Close up of the ‘Shabby Chic’ distressed and antiqued finish

Close up of the finished effects

Close up of the finished effects

 

 Changing slate with a patinated gold effect –

Patinated gold effect

Patinated gold effect

A lot of the accessories in the room are gold, so the client wanted a gold finish to replace the heavy dark look of the slate.

I sent down a  few samples and the textured patinated gold effect was the one they chose.

Again it took many coats to build up the finished effect and again, it was a lot about balance.

The process

1 – I started by cleaning the slate with sugar soap then gently sanded it and applied 2 coats of Zinsser Coverstain.

2 – Onto the primer I applied a couple of coats of textured emulsion in a light yellow ochre.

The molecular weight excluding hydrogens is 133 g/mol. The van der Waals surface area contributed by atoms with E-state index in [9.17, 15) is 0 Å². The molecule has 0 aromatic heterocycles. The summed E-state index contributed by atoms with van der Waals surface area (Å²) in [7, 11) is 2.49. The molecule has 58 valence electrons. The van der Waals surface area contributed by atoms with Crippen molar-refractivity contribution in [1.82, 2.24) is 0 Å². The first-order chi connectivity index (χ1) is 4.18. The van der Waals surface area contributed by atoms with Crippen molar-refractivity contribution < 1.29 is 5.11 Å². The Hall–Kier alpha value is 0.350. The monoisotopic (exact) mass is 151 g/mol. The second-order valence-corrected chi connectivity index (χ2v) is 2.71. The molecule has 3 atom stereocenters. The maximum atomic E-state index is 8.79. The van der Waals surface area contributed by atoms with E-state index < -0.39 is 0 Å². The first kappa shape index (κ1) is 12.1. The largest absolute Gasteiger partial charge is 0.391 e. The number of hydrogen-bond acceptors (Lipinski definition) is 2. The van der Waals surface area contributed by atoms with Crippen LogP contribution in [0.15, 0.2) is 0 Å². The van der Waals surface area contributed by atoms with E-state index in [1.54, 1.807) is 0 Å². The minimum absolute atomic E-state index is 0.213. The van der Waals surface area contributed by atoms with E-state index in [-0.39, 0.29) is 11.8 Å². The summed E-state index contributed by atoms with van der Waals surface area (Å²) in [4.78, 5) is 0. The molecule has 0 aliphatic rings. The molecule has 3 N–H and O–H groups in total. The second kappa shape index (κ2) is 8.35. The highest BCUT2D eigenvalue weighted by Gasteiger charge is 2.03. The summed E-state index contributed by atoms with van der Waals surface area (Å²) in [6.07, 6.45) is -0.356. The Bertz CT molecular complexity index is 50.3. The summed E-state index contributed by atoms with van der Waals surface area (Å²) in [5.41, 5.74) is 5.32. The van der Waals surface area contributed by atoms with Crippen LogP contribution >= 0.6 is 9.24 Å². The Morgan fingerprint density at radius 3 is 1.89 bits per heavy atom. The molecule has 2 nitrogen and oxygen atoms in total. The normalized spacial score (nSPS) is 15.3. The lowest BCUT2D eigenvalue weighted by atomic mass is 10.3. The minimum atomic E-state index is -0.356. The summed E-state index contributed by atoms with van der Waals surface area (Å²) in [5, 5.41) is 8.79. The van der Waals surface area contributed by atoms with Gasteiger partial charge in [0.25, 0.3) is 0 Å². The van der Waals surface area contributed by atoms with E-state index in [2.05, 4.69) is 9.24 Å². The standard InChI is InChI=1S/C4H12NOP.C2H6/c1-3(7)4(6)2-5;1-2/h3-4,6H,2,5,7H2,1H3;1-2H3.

3 – I then applied 4 coats of Modern Masters Pale Gold acrylic paint (available from www.goldleafsupplies.co.uk) using a foam roller. The Modern Masters range has some lovely colours and is great to use, though it isn’t that opaque, hence the 4 coats.

4 – I then lightly sanded it all back to reveal some of the emulsion and give it a mottled look.

5 – I then ‘clouded’ on another Modern Masters paint, Brass, in certain areas, to create a more aged and rustic look.

6 – Finally I applied 2 coats of Kiva lacquer (available from Holmans Specialist Paints – ) and highlighter certain parts of the detailing with treasure gold classic wax.

And that was it – job done 🙂

I really enjoyed this project so I hope you’ve enjoyed reading all about it –

Close up of the finished effects

Close up of the finished effects

Happy Painting!

Lee Simone hand painted kitchens yorkshireBased nr. Harrogate, North Yorkshire, Lee Simone began Imaginative Interiors in 1999 and now travels throughout Yorkshire transforming and rejuvenating furniture and kitchens to the highest level.

Alongside beautifully hand painted kitchens and furniture, Lee can also offer you outstanding specialist paint effects, faux finishes, murals and trompe l’oeil.